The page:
Labor board to throw out bogus claims made by SEIU, paving way for thousands to vote and join NUHW

NewsJune 17, 2010

After 16 months in legal limbo, workers will finally get elections to join NUHW

WASHINGTON—The federal National Labor Relations Board’s Office of Advice has issued a directive to the NLRB’s four California offices, recommending the final dismissal of charges that the Service Employees International Union (SEIU) has used to block fair union elections for more than 16 months. As a result of this decision, long-delayed elections may now be scheduled within a matter of weeks for thousands of California healthcare workers.

In early 2009, tens of thousands of healthcare workers signed petitions to quit the scandal-plagued SEIU and join a new union, the National Union of Healthcare Workers (NUHW). However, federal authorities failed to schedule elections until charges brought by SEIU could be reviewed.

“It should be a crime that SEIU has been able to take away our right to vote for so long,” said Helen York-Jones, a cashier in food services at California Pacific Medical Center in San Francisco. “You can’t have fair elections when one side gets to choose who can and can’t vote. We’re voting NUHW to bring back democracy and member control in our union.”

The labor board will likely offer SEIU the opportunity to withdraw their charges before they are officially rejected by the board, and SEIU is expected to comply in an attempt to save face.

NUHW vindicated by rejection of SEIU’s claims

SEIU used a number of fraudulent claims to drag out the labor board’s process and stall workers’ elections:

  • The board rejected SEIU’s claim that NUHW’s contract negotiators, in their former role as the leaders of UHW, held off on agreeing to contracts with employers in order to make sure members would keep their right to change unions after SEIU’s hostile takeover in January 2009.
  • The board rejected SEIU’s claim that NUHW staff, in their former role as the staff of UHW, had stacked the deck against SEIU by “sabotaging” their former union and gathering petitions before they were removed by SEIU’s takeover.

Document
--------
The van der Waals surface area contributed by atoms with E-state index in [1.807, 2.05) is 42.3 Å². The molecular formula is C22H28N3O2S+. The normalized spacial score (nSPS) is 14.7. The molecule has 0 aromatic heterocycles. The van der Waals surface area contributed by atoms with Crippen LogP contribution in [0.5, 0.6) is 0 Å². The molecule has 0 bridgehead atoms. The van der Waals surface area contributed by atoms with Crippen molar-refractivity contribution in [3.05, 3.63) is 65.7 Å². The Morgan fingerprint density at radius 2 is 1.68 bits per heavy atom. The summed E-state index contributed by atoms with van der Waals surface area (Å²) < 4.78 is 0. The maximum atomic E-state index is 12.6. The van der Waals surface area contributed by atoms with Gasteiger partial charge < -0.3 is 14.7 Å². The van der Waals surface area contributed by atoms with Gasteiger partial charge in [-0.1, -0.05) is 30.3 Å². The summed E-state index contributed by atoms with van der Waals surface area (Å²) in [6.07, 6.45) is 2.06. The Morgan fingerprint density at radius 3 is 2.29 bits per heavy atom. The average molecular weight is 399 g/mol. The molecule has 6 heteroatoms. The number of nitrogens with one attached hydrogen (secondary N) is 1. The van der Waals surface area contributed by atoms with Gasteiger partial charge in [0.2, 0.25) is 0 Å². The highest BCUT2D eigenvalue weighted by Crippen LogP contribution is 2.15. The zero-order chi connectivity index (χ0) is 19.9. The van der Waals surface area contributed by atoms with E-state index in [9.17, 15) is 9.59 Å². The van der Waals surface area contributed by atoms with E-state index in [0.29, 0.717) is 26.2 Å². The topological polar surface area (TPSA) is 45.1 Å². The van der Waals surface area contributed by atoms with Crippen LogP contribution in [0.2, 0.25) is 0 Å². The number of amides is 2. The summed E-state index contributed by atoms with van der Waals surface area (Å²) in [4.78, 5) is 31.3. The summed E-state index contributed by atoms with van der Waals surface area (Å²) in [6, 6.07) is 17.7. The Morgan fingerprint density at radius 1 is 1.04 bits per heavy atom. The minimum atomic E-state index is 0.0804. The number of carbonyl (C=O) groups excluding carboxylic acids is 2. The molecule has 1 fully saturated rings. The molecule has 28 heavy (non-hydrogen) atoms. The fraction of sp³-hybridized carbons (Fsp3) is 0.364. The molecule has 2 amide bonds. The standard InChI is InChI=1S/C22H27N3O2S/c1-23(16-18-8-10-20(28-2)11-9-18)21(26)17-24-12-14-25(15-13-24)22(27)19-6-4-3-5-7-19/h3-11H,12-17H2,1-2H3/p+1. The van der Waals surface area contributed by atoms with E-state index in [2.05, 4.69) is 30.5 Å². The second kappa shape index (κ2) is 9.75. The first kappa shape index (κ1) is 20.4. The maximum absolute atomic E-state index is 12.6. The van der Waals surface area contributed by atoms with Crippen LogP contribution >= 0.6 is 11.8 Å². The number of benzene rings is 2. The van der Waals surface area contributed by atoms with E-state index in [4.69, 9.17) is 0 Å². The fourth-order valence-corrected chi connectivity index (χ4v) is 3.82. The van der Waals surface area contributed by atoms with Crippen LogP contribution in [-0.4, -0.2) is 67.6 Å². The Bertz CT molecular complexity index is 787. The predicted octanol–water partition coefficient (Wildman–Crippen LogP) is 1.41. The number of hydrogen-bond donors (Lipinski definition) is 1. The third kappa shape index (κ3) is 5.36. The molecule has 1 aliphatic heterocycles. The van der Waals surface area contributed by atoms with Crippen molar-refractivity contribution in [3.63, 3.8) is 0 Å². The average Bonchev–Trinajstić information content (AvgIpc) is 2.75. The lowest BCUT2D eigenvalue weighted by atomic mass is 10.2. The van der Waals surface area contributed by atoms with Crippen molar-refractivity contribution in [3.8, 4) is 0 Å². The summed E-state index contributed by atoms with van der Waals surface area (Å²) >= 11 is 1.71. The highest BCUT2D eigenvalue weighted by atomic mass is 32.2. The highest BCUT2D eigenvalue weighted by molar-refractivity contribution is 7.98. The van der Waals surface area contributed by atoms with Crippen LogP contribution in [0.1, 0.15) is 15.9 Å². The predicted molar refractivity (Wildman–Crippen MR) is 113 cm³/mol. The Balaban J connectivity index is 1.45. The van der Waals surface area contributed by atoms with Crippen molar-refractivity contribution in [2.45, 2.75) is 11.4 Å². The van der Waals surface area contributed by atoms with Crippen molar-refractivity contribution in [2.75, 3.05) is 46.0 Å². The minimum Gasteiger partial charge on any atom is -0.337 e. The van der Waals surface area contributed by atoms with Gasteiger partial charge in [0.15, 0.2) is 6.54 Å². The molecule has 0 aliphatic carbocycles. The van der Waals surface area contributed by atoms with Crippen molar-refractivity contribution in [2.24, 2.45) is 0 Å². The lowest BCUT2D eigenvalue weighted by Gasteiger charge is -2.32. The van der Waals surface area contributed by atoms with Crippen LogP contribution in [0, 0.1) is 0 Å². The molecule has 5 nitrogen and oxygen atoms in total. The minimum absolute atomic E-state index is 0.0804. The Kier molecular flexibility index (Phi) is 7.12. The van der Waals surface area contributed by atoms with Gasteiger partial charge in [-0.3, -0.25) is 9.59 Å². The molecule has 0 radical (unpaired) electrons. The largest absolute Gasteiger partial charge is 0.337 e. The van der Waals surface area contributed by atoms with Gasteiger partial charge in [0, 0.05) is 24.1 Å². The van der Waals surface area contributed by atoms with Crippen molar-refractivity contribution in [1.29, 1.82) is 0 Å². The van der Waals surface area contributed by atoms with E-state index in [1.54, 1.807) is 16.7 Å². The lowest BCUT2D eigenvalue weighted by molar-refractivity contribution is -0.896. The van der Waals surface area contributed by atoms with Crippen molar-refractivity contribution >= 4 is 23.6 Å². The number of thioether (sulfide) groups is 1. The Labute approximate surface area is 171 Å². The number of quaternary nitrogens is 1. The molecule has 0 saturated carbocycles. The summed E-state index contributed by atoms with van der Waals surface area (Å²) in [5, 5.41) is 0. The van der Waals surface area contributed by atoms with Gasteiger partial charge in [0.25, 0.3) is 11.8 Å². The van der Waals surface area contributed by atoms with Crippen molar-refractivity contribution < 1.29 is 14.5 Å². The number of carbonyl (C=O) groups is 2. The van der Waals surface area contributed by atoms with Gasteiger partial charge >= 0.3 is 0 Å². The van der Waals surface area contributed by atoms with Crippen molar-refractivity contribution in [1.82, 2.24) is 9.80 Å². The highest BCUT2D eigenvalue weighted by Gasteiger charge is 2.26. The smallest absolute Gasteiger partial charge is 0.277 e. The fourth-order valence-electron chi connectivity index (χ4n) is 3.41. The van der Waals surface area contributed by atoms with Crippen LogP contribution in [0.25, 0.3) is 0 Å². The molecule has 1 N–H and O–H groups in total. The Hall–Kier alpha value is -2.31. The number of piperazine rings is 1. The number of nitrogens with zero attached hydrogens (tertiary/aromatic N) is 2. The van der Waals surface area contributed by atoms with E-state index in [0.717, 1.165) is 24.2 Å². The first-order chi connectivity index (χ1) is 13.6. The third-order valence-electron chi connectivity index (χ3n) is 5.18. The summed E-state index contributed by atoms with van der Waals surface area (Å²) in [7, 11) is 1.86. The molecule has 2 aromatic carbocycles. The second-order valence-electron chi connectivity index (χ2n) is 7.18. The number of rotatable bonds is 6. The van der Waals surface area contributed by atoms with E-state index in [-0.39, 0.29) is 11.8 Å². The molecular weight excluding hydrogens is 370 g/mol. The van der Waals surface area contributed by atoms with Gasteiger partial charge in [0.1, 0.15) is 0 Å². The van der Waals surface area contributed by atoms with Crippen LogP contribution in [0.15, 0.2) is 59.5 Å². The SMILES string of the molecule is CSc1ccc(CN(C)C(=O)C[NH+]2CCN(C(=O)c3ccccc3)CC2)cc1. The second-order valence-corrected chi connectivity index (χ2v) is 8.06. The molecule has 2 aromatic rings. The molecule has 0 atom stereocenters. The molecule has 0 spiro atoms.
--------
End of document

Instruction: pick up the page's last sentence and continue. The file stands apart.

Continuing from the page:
• The board rejected SEIU’s claim that NUHW was “dominated by employers” because of a donation from Democratic political strategist Clint Reilly to the Fund for Union Democracy and Reform, a legal defense fund that supported NUHW.

Justice delayed, justice denied

SEIU was not successful in disenfranchising all healthcare workers who petitioned for elections. Over the past year, a handful of elections were authorized by state and federal labor boards, most have been landslide victories for NUHW, with more than 5,000 workers at hospitals, nursing homes, and Kaiser Permanente joining the independent union.

Still, SEIU’s abuse of the labor board’s process has had serious consequences. SEIU has spent millions of dollars over the last 16 months on a campaign of intimidation and misinformation designed to scare workers out of joining NUHW.

Only last week, the NLRB impounded ballots in an election at O’Connor Hospital in San Jose because the employer illegally gave support to SEIU after officials negotiated a sweetheart contract with takeaways on worker healthcare benefits and job security protections. And workers at many Bay Area nursing homes—where yearly turnover can approach 100%—lost their right to vote entirely because they were unable to wait 16 months for an election.

The battles ahead

Within weeks, the labor board is expected to schedule union elections for tens of thousands of healthcare workers to join NUHW, including workers at Kaiser Permanente, California Pacific Medical Center in San Francisco, Alta Bates Summit Medical Center in Oakland, Children’s Hospital in Oakland, Seton Medical Center in Daly City, and Providence Tarzana Medical Center in Los Angeles County.

At Kaiser Permanente, the labor board’s action unblocks elections for 1,500 workers who have already filed majority petitions to join NUHW, and paves the way for an election this summer by 45,000 more Kaiser workers who will petition for their election within weeks.

“It’s been a long time coming, and we’re thrilled that we have this chance to take back our union,” said Dannielle Estrada, a coder at Kaiser Downey in Los Angeles. “SEIU won’t stand in our way any longer.”

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The National Union of Healthcare Workers is California’s fastest-growing union, representing caregivers in every job classification. More than 100,000 workers in hospitals, nursing homes, and Kaiser Permanente facilities have petitioned for elections to join NUHW and win a strong, democratic voice at work. |